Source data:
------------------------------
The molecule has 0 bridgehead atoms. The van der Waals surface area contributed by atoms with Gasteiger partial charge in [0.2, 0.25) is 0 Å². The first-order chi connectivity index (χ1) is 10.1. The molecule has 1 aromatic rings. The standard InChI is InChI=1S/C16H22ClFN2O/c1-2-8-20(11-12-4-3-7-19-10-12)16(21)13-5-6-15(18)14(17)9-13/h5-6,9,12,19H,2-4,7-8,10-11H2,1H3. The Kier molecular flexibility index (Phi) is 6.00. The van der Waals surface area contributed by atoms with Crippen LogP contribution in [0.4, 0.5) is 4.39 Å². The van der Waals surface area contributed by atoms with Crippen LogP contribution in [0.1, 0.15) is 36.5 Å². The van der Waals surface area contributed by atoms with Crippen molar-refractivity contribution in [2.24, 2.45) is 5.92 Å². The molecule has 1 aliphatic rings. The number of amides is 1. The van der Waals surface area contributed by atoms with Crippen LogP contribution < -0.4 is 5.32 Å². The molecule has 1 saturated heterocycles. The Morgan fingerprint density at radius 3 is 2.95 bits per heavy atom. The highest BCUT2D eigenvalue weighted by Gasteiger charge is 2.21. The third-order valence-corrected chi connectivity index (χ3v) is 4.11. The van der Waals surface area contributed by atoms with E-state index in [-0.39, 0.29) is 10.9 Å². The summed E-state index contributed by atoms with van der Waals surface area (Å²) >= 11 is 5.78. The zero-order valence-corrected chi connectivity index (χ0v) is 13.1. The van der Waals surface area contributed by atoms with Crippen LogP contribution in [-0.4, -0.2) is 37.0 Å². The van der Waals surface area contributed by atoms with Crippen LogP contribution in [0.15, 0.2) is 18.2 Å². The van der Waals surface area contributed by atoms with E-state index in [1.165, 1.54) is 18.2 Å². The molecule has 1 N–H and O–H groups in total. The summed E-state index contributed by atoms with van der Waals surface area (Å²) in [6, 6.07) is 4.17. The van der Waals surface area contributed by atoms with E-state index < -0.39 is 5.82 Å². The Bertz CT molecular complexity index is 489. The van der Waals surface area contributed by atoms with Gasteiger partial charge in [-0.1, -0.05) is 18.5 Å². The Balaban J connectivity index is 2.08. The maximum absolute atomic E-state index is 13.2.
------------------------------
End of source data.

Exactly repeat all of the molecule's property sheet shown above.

The molecule has 0 bridgehead atoms. The van der Waals surface area contributed by atoms with Gasteiger partial charge in [0.2, 0.25) is 0 Å². The first-order chi connectivity index (χ1) is 10.1. The molecule has 1 aromatic rings. The standard InChI is InChI=1S/C16H22ClFN2O/c1-2-8-20(11-12-4-3-7-19-10-12)16(21)13-5-6-15(18)14(17)9-13/h5-6,9,12,19H,2-4,7-8,10-11H2,1H3. The Kier molecular flexibility index (Phi) is 6.00. The van der Waals surface area contributed by atoms with Crippen LogP contribution in [0.4, 0.5) is 4.39 Å². The van der Waals surface area contributed by atoms with Crippen LogP contribution in [0.1, 0.15) is 36.5 Å². The van der Waals surface area contributed by atoms with Crippen molar-refractivity contribution in [2.24, 2.45) is 5.92 Å². The molecule has 1 aliphatic rings. The number of amides is 1. The van der Waals surface area contributed by atoms with Crippen LogP contribution < -0.4 is 5.32 Å². The molecule has 1 saturated heterocycles. The Morgan fingerprint density at radius 3 is 2.95 bits per heavy atom. The highest BCUT2D eigenvalue weighted by Gasteiger charge is 2.21. The third-order valence-corrected chi connectivity index (χ3v) is 4.11. The van der Waals surface area contributed by atoms with E-state index in [-0.39, 0.29) is 10.9 Å². The summed E-state index contributed by atoms with van der Waals surface area (Å²) >= 11 is 5.78. The zero-order valence-corrected chi connectivity index (χ0v) is 13.1. The van der Waals surface area contributed by atoms with Crippen LogP contribution in [-0.4, -0.2) is 37.0 Å². The van der Waals surface area contributed by atoms with Crippen LogP contribution in [0.15, 0.2) is 18.2 Å². The van der Waals surface area contributed by atoms with E-state index in [1.165, 1.54) is 18.2 Å². The molecule has 1 N–H and O–H groups in total. The summed E-state index contributed by atoms with van der Waals surface area (Å²) in [6, 6.07) is 4.17. The van der Waals surface area contributed by atoms with E-state index < -0.39 is 5.82 Å². The Bertz CT molecular complexity index is 489. The van der Waals surface area contributed by atoms with Gasteiger partial charge in [-0.1, -0.05) is 18.5 Å². The Balaban J connectivity index is 2.08. The maximum absolute atomic E-state index is 13.2.